When considering the achievement of these clients' autonomy, which transformative dialogue made possible, the culture of silence is ruptured, releasing the oppressed, which professional action had "reified" until then. It should be reminded that "man should be the subject of his own education. He cannot be the object. Therefore, nobody educates nobody".3:28 As a cognizant subject, immersed in the world and with the world, he should be acknowledged and heard through an education process that is established in a horizontal and reciprocal relation, through the dialogue he communicates. Based on this participatory, dialogic and active method, which permits communication, both are educated jointly, mediated by the world. This permits transforming reality, to the extent that it facilitates learning, in this case ostomized clients' learning in the outpatient care context:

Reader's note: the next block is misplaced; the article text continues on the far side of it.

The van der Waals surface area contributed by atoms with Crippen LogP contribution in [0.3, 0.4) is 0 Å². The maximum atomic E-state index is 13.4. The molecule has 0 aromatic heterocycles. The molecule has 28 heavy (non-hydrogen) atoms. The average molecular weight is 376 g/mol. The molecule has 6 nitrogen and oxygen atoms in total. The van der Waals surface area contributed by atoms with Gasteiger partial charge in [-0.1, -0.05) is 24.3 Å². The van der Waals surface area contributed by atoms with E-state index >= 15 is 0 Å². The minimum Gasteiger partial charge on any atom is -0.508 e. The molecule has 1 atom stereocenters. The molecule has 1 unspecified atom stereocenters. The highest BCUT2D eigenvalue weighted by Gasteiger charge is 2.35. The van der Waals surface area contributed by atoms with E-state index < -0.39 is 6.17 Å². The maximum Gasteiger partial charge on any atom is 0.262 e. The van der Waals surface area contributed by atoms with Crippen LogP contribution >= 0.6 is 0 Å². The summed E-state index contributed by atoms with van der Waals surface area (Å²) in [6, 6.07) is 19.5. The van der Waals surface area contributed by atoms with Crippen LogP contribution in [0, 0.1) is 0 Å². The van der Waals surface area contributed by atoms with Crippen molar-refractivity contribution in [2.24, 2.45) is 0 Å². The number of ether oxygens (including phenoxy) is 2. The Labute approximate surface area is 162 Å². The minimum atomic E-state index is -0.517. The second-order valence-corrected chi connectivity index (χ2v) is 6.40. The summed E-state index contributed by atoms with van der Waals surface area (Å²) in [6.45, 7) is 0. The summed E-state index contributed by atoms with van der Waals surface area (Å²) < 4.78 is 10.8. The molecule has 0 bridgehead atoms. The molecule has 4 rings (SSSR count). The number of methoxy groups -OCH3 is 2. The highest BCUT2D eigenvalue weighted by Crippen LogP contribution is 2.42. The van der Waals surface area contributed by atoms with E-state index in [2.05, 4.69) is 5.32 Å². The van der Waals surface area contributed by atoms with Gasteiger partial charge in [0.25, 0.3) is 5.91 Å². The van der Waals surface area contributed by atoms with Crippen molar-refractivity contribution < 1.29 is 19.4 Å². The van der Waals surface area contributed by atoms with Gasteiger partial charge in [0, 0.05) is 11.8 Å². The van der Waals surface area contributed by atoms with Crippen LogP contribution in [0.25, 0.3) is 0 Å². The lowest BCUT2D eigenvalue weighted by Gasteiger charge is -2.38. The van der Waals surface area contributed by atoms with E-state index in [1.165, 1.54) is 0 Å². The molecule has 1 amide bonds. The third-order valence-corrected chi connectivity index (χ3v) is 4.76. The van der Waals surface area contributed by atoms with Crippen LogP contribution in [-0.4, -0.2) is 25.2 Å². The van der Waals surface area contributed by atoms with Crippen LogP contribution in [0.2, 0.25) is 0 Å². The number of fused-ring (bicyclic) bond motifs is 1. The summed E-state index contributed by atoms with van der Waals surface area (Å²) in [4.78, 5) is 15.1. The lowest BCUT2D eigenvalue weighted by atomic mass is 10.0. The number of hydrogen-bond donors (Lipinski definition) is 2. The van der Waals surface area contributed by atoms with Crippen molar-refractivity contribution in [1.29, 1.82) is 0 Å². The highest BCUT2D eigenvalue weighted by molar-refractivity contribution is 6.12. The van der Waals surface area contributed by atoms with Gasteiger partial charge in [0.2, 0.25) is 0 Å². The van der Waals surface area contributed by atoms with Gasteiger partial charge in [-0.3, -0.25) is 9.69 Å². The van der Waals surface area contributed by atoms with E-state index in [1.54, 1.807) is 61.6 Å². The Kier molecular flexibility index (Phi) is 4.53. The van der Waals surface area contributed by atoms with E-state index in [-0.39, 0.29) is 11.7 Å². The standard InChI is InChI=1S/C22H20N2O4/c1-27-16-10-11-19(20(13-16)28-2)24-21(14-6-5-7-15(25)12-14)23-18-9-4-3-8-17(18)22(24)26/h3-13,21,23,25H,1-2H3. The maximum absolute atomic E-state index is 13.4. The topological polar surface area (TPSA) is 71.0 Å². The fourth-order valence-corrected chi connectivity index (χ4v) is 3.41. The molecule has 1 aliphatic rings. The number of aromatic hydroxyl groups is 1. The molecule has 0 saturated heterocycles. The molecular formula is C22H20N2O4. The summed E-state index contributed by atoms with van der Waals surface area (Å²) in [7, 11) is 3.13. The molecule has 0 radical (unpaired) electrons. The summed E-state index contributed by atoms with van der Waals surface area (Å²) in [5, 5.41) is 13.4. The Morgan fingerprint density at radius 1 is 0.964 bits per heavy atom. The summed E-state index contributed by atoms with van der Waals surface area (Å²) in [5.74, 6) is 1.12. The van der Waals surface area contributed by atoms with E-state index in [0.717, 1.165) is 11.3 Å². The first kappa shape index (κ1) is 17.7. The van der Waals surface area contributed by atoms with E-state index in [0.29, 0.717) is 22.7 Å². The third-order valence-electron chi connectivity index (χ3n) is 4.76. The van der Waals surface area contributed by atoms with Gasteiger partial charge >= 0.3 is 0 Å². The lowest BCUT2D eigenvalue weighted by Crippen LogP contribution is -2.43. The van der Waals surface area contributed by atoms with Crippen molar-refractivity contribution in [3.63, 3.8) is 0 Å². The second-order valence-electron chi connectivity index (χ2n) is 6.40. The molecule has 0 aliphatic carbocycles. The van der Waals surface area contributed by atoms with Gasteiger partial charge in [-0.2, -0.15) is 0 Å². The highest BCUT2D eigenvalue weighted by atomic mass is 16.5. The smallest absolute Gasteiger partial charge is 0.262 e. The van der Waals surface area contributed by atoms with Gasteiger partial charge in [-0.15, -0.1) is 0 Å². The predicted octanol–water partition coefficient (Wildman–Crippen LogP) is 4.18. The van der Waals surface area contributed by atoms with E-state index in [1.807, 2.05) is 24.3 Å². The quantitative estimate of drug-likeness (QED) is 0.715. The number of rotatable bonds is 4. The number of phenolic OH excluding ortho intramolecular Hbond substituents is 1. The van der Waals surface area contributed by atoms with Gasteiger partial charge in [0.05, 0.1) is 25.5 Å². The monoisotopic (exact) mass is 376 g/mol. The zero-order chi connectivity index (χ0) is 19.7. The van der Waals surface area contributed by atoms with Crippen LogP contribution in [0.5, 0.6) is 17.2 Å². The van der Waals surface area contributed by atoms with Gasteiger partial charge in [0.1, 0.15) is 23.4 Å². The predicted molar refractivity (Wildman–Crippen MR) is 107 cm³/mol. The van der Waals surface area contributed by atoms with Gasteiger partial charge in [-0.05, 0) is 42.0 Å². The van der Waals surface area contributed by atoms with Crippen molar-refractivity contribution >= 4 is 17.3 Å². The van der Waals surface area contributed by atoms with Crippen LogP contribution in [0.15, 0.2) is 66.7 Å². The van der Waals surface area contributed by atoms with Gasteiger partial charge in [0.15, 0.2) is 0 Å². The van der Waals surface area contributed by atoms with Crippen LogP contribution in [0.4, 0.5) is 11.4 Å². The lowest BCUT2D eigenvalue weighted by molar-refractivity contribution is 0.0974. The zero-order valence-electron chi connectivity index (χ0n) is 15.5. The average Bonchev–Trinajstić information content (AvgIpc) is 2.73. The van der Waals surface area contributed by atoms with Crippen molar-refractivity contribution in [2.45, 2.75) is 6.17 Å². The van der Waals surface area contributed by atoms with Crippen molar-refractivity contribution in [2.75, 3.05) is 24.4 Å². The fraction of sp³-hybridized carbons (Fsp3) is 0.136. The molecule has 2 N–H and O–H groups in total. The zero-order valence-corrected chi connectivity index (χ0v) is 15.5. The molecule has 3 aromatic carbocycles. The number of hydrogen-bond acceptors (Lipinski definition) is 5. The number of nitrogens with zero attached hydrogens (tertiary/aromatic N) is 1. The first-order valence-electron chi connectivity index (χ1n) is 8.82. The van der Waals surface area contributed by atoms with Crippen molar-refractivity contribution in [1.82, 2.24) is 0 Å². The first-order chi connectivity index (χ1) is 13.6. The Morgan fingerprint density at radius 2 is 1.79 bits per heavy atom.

[...] after I talked to you, you instructed me and thanks God everything worked out! (C6).

Thus, instead of passive, clients become active and co-participate in their own care, assessing the use or not of practices related to their stoma: [...] that's very good [...] even more for a closed person like me, I got in here and left saying everything [...]. (C9). The educative practice that was implemented made a difference, based on the problematization principles, resulting in the research participants' positive assessment.